The Power & Control wheel created by the Duluth Project in Duluth Minnesota is a helpful tool in understanding the overall pattern of abusive and violent behaviors, which are used by an abusive partner to establish and maintain control over his partner/victim. Very often, one or more violent incidents are accompanied by an array of these and often other types of abuse. They are less easily identified, yet firmly establish a pattern of intimidation and control in the relationship.
Using intimidation: making him/her afraid by using looks, actions, gestures, smashing things, destroying his/her property, abusing pets, displaying weapons.
Using emotional abuse: putting her down, making her feel bad about him/herself, calling him/her names, making him/her think s/he’s crazy, playing mind games, humiliating her, making him/her feel guilty.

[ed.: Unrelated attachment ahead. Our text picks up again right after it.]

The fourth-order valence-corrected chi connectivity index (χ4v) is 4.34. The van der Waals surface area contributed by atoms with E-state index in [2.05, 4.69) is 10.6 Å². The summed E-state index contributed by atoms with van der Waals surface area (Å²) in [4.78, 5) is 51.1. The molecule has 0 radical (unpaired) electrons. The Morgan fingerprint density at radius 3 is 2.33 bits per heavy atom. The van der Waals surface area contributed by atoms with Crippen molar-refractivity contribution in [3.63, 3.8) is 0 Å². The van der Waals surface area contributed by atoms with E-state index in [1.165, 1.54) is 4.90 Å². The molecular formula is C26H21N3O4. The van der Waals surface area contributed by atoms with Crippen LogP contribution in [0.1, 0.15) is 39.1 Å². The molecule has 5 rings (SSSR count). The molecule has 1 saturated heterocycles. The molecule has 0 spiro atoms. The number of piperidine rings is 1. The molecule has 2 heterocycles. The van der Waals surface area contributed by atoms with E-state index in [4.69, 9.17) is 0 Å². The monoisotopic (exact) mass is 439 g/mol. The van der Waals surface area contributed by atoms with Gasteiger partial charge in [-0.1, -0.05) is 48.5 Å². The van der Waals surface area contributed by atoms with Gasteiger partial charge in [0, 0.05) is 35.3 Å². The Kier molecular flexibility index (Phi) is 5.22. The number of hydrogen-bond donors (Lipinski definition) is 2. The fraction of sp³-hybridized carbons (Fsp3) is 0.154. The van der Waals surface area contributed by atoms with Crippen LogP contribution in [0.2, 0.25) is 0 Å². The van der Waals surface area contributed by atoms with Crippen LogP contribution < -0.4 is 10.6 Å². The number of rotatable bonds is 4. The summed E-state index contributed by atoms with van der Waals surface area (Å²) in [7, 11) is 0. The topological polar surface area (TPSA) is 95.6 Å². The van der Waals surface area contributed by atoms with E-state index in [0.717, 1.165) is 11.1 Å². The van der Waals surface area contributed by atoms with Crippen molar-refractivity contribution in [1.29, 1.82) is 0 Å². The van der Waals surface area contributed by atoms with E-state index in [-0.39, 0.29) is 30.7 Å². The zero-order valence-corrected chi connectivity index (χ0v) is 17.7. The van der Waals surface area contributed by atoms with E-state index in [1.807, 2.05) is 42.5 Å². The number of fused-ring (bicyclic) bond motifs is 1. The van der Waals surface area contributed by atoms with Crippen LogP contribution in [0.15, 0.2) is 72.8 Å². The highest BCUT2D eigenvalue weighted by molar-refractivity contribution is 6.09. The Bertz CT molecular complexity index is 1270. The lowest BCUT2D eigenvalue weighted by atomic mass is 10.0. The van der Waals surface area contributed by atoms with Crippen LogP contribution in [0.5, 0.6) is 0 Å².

Using isolation: controlling what s/he does, who s/he sees and talks to, what s/he reads, where s/he goes, limiting his or her outside involvement, using jealousy to justify actions.
Minimizing, denying, and blaming: making light of the abuse and not taking his/her concerns about it seriously, saying the abuse didn’t happen, shifting responsibility for abusive behavior, saying s/he caused it.
Using children: making him/her feel guilty about the children, using the children to relay messages, using visitation to harass him/her, threatening to take children away.
Using male privilege (when the victim is female): treating her like a servant, making all the big decisions, acting like the “master of the castle”, being the one to define men’s and women’s roles.
Using economic abuse: preventing her from getting or keeping a job, making her ask for money, giving her an allowance, taking her money, not letting her know about or have access to family income.
Using coercion and threats: making and/or carrying out threats to hurt him/her, threatening to leave her, to commit suicide, to report him her to welfare , making her drop charges, forcing him/her do illegal things.
This information is from the Duluth Domestic Violence Model (Duluth, Minnesota)